Featured Research

from universities, journals, and other organizations

Escaping poor neighborhoods can change a parent's expectations

Date:
March 18, 2014
Source:
Johns Hopkins University
Summary:
Despite evidence that people don’t leave impoverished, segregated areas even when offered large housing subsidies, a well-structured voucher program can help inner city residents feel comfortable enough in a more affluent area to want to stay, researchers found.

Despite evidence that people don't leave impoverished, segregated areas even when offered large housing subsidies, a well-structured voucher program can help inner city residents feel comfortable enough in a more affluent area to want to stay, researchers found.

Related Articles


In a report published this month in the Journal of Public Policy Analysis and Management, sociologist Stefanie DeLuca of the Johns Hopkins University said the Baltimore Mobility Program succeeded while so many others failed because it gave families not only the financial support to move, but the chance to experience life in a safe, quiet, diverse place with good schools and quality homes.

What typically happens with housing vouchers, DeLuca said, is that a family chooses a neighborhood essentially like the old one -- not getting far enough away to experience real change. The Baltimore Mobility Program gave families support and encouragement to do just that -- and to experience a new way of living.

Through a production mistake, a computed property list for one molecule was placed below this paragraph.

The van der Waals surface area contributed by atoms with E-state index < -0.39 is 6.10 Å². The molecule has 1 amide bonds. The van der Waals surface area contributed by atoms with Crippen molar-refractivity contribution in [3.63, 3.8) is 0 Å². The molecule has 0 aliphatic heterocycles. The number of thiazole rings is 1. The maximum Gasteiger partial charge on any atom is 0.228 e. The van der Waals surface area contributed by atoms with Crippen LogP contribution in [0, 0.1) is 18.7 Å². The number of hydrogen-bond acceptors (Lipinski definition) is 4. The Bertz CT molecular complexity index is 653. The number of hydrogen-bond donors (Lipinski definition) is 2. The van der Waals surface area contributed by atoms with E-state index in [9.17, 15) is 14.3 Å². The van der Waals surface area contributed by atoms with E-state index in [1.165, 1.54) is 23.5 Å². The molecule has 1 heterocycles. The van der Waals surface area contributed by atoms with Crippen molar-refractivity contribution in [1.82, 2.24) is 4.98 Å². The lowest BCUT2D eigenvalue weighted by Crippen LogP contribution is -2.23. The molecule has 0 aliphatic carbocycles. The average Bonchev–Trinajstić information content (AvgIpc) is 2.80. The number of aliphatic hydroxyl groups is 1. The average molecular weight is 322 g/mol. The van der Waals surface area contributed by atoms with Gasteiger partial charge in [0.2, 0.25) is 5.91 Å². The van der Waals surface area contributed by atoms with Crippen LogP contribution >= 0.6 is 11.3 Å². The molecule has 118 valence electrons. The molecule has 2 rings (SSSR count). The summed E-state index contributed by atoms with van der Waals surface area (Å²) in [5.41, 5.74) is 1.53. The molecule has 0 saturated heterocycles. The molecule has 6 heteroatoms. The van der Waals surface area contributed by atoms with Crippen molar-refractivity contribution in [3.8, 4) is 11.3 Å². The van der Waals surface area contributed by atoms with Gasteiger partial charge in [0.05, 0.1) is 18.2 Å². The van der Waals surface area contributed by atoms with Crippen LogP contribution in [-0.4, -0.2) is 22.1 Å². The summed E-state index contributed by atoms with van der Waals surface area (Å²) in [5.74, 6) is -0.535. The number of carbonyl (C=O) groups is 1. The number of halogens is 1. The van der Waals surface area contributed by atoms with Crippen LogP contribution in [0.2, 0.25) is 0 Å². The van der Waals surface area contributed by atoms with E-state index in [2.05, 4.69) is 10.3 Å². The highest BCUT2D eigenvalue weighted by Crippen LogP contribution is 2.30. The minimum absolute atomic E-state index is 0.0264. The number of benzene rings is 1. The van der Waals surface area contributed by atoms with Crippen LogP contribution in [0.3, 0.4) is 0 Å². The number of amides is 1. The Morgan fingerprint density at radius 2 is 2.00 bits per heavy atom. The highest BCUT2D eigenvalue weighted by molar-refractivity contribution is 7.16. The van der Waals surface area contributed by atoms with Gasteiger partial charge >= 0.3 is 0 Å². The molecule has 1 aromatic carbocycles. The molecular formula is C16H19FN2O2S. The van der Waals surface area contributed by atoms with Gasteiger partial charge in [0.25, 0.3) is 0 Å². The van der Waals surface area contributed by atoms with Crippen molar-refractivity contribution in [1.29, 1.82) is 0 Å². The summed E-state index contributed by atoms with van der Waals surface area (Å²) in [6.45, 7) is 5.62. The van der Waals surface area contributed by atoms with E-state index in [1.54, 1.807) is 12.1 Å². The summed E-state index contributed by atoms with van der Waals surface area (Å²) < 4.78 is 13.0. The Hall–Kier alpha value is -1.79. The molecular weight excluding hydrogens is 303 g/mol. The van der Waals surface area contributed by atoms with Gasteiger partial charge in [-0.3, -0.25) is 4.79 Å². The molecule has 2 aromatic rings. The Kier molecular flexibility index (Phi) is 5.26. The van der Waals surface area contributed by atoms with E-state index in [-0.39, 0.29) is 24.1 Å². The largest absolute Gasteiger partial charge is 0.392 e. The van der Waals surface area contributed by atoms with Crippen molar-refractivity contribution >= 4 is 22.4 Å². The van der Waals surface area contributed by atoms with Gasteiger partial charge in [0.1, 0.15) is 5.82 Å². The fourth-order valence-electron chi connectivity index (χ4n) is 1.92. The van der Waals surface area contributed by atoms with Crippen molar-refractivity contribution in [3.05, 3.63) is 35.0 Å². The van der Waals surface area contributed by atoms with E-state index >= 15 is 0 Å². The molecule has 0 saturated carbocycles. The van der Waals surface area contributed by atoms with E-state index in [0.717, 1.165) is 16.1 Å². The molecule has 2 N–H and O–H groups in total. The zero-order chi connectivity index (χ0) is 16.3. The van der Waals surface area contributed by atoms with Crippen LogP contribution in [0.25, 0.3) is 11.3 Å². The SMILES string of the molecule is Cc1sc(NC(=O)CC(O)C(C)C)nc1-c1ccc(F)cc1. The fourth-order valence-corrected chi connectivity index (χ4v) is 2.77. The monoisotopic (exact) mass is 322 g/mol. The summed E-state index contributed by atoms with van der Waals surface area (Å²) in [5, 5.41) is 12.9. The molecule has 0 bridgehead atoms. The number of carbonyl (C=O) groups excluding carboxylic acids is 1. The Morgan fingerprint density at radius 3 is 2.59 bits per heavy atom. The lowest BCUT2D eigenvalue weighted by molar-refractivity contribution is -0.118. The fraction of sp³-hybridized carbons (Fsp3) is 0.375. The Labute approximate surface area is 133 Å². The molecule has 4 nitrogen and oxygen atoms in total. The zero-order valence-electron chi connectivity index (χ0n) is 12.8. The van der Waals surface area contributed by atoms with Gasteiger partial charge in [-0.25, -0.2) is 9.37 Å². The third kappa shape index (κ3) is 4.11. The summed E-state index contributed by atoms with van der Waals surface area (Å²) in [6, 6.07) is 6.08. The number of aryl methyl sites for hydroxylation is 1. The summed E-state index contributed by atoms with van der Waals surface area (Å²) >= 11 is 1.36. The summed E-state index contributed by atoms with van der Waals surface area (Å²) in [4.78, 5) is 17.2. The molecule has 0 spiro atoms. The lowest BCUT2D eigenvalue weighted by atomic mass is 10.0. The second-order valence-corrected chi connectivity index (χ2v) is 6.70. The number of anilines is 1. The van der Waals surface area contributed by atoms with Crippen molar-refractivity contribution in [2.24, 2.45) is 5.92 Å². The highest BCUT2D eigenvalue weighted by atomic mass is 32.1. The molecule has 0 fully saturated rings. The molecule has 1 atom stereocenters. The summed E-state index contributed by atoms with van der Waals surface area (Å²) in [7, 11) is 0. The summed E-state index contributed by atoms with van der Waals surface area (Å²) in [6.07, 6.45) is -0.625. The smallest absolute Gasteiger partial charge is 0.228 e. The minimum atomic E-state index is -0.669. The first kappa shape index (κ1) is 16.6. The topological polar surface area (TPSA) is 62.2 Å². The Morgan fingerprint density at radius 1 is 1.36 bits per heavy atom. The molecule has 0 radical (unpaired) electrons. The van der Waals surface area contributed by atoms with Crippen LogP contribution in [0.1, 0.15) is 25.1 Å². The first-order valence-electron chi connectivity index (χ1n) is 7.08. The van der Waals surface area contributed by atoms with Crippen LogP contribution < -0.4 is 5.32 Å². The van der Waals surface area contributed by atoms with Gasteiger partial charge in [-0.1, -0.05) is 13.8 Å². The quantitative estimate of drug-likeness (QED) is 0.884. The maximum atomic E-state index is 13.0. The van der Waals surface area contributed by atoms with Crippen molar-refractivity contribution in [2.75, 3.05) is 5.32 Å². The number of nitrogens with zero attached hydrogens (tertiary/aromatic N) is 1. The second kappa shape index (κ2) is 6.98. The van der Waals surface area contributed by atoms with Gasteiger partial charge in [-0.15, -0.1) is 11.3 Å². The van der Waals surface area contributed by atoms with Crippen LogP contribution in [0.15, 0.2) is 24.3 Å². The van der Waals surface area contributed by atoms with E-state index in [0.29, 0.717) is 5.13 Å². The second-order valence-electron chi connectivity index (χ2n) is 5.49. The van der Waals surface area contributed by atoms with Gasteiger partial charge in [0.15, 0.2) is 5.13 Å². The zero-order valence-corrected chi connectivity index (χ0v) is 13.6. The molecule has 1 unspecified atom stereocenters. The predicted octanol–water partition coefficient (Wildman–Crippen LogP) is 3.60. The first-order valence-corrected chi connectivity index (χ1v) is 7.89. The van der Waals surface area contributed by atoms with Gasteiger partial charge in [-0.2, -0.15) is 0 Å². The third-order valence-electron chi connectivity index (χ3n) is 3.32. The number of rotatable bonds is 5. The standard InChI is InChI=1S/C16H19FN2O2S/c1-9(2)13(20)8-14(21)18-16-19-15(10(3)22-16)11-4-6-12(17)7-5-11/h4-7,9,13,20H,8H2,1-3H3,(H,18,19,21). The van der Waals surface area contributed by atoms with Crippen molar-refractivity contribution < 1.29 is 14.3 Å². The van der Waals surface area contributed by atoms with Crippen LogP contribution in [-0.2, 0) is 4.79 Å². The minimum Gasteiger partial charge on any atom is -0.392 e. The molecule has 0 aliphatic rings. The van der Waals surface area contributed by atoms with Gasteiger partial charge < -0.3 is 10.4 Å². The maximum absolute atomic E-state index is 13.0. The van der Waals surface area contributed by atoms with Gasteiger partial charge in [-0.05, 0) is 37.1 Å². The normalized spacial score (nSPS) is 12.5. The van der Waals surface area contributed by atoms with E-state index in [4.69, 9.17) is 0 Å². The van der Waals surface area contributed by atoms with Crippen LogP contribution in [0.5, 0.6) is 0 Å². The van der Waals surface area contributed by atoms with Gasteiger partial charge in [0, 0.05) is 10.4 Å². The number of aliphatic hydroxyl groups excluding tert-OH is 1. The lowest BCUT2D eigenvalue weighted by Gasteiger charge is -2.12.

"They didn't know life could be like this. In some cases, all they've known exists within few-block radius in Baltimore City," said DeLuca, who conducted the research with Jennifer Darrah, a lecturer at the University of Hawaii at Manoa. "Once they had a chance to live in high performing school districts with low crime rates,, there were some pretty profound changes in how these parents thought about neighborhoods and schools and what was best for their kids."